This is especially true of team accomplishments. Nothing in team sports is more rewarding than achieving something together, whether it’s a goal, a championship, a victory or a milestone. It’s where the power of numbers comes in. A team achievement reminds us that alone we can do so little, but together we can do so much.

5. A small step forward

In middle school I coached my two daughters. The summer before one of their middle school seasons they worked for a couple of hours a week trying to master an overhand serve. We would walk over to the local high school so they could practice and practice and practice this skill, pounding one serve after another off the exterior brick wall in the school parking lot. I critiqued their technique over and over, and they kept at it repeatedly but didn’t see any significant progress in June or July. It didn’t look like they’d ever develop this skill.

Then, in mid-August, all those countless hours of grinding started to click, and about a week before the season began they each had their overhand serves down pat. They each served overhand all season and were two of the team’s best standing float servers. Watching them serve overhand in their first match of the season was pure joy for me and for them. The more you invest in something the more you get out of it.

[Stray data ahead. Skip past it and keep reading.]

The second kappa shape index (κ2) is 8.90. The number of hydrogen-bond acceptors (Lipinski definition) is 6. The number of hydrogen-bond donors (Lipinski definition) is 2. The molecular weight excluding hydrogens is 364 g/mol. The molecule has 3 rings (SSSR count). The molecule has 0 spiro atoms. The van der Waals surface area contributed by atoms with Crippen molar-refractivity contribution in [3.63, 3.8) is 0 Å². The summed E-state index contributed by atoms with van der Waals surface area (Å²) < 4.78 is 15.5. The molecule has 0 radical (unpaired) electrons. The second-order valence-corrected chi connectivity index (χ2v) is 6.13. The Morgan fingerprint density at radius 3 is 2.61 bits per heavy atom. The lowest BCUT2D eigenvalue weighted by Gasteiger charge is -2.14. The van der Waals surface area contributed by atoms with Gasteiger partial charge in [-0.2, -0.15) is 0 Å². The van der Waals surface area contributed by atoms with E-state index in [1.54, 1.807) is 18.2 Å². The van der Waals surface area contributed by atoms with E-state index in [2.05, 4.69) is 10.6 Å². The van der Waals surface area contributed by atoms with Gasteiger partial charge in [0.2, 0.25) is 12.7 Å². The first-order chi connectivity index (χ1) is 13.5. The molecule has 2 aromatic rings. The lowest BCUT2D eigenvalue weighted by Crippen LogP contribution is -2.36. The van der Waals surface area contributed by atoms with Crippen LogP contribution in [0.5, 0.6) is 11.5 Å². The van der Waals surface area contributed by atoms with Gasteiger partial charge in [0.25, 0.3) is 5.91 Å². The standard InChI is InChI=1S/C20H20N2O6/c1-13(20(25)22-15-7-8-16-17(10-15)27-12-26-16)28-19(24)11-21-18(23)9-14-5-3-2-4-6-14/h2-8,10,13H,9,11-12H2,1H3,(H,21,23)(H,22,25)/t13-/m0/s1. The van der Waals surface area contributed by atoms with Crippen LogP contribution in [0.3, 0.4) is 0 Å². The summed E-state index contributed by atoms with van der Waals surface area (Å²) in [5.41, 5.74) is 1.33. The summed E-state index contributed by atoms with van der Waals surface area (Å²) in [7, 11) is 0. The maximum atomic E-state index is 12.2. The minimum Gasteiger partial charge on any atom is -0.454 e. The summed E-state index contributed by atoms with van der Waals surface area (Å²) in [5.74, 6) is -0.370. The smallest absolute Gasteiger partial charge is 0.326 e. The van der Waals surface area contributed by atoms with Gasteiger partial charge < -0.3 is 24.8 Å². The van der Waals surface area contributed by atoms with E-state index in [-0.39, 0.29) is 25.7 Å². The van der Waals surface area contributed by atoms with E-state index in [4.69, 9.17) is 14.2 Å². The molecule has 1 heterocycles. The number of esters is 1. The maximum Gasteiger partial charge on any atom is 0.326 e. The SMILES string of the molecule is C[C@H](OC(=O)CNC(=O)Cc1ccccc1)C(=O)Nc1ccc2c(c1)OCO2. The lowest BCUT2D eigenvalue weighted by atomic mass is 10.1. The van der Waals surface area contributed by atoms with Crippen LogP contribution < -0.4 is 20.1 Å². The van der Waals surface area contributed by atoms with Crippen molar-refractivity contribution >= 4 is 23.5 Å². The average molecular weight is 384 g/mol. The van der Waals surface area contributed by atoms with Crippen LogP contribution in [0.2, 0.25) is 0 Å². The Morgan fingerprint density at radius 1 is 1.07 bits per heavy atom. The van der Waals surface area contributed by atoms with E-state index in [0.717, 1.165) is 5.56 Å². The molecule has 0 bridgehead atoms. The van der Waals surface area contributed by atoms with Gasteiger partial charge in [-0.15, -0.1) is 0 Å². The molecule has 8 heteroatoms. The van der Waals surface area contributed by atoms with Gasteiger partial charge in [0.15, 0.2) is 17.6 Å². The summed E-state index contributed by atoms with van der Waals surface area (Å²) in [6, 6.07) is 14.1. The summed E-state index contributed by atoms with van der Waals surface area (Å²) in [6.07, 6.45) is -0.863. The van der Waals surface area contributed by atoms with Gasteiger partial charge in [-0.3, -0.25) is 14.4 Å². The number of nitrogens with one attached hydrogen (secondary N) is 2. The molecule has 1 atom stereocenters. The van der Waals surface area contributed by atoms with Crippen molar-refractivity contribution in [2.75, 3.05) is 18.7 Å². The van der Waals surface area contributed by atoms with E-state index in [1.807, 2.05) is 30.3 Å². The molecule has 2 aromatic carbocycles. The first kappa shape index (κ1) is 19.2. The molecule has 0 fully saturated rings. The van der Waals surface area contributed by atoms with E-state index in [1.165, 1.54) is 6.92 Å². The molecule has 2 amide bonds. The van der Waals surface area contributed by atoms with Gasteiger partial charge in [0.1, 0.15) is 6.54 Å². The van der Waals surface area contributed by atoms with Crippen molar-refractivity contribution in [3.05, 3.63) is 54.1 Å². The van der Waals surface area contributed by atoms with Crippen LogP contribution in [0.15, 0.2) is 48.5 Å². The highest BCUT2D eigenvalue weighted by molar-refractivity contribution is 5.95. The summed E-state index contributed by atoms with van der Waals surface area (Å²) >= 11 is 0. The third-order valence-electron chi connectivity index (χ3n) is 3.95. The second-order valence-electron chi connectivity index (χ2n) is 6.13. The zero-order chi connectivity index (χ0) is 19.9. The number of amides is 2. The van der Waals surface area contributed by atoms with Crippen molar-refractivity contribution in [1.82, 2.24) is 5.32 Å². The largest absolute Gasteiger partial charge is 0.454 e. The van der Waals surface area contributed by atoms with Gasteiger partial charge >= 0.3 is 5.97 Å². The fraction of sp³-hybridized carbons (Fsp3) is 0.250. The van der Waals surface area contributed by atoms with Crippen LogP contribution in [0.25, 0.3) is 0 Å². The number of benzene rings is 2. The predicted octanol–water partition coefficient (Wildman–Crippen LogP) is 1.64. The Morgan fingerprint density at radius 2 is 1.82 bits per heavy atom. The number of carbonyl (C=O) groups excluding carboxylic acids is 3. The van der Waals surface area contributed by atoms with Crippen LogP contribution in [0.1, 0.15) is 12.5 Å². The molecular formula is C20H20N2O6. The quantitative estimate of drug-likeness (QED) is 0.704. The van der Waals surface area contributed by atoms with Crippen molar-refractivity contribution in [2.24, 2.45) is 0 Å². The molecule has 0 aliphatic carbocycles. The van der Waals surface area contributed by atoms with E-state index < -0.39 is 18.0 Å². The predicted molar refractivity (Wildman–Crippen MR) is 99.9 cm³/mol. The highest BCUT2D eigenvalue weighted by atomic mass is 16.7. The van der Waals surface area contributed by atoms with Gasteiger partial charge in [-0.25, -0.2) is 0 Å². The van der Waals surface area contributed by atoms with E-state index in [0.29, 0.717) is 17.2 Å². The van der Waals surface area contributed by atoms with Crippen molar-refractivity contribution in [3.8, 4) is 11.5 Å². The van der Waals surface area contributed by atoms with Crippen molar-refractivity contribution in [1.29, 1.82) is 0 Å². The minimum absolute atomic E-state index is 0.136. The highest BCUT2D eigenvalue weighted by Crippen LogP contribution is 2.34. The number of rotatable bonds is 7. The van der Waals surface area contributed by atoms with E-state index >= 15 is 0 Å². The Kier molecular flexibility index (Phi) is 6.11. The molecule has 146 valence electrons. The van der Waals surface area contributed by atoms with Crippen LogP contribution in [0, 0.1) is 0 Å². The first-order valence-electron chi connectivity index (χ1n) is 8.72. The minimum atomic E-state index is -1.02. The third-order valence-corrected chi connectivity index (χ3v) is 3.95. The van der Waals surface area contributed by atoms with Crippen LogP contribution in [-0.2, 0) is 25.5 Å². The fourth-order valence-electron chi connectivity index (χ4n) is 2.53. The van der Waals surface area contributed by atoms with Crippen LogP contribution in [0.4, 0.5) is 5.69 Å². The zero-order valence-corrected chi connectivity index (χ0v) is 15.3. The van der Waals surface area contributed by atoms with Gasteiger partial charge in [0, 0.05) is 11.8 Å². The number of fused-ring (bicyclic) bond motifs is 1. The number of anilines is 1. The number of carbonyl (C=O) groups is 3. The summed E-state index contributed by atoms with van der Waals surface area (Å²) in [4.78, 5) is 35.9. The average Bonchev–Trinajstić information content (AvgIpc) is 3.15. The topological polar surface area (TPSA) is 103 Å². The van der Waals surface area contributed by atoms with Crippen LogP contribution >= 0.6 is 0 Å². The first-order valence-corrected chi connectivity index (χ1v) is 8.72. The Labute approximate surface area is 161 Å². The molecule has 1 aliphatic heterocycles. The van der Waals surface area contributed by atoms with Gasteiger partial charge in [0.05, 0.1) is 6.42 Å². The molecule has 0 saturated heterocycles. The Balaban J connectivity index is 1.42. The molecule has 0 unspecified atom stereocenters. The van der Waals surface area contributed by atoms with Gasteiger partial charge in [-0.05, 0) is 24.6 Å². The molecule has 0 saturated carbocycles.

4. Game day

There’s something magical about the day of a match or tournament for coaches. We pour so much time, planning, energy, practice and brain power into our teams that tournaments feel a lot like opening night of a school musical. The wait is finally over. After all the dress rehearsals (practices) we as a team get to perform for a live audience. It’s why we practice for hours a week, to “take the stage” and give a performance, hoping to nail every “line” we’ve practiced and shine on the court.

3. Seeing our team become a family

One year I was coaching a 15s team that struggled to put matches away. We would build a sizable lead, then slowly squander it. It was as if the girls didn’t trust each other in tight situations. They would grow quiet and stop encouraging one another.

It was a habit that had to stop.

In a late-season tournament, we built another large lead and then as usual started to make one inexplicable error after another, an all-too-familiar script.

Finally I called timeout, purposely didn’t speak for a few seconds, then told the girls this was a test of our character as a team and as individuals. Would we revert to our old habits again and play like six individuals, or would we band together and fight the rest of the match as a supportive and united team that believes in each other?

I honestly wasn’t sure how they’d respond to my challenge.

To my utter relief, they supported each other like never before, encouraging each other, picking up their energy, refusing to give up, digging deep and battling their way to a close and thrilling victory.

It was a defining moment for us.

Afterwards, they didn’t want to leave the facility. It was such a rewarding and bonding experience to go through together that they wanted to savor the moment and just hang out as a team. They now saw each other in a new light as true teammates and not just people they played a game with.